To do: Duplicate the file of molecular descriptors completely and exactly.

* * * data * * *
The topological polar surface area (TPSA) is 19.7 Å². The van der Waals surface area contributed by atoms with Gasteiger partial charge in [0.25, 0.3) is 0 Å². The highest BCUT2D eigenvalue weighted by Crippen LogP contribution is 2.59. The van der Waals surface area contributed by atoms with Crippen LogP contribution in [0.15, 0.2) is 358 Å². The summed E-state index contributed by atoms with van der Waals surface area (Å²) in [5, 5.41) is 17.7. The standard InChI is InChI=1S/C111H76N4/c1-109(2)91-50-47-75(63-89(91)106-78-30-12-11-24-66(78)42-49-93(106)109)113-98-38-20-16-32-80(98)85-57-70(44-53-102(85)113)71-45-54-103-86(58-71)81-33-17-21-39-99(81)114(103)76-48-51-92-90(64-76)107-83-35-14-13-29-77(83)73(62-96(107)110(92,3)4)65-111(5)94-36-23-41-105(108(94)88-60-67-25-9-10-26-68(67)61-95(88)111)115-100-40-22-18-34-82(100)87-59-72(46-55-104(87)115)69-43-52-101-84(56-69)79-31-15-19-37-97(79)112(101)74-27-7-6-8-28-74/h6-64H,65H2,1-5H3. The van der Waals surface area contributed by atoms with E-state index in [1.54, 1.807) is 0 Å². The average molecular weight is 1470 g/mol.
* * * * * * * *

The topological polar surface area (TPSA) is 19.7 Å². The van der Waals surface area contributed by atoms with Gasteiger partial charge in [0.25, 0.3) is 0 Å². The highest BCUT2D eigenvalue weighted by Crippen LogP contribution is 2.59. The van der Waals surface area contributed by atoms with Crippen LogP contribution in [0.15, 0.2) is 358 Å². The summed E-state index contributed by atoms with van der Waals surface area (Å²) in [5, 5.41) is 17.7. The standard InChI is InChI=1S/C111H76N4/c1-109(2)91-50-47-75(63-89(91)106-78-30-12-11-24-66(78)42-49-93(106)109)113-98-38-20-16-32-80(98)85-57-70(44-53-102(85)113)71-45-54-103-86(58-71)81-33-17-21-39-99(81)114(103)76-48-51-92-90(64-76)107-83-35-14-13-29-77(83)73(62-96(107)110(92,3)4)65-111(5)94-36-23-41-105(108(94)88-60-67-25-9-10-26-68(67)61-95(88)111)115-100-40-22-18-34-82(100)87-59-72(46-55-104(87)115)69-43-52-101-84(56-69)79-31-15-19-37-97(79)112(101)74-27-7-6-8-28-74/h6-64H,65H2,1-5H3. The van der Waals surface area contributed by atoms with E-state index in [1.54, 1.807) is 0 Å². The average molecular weight is 1470 g/mol.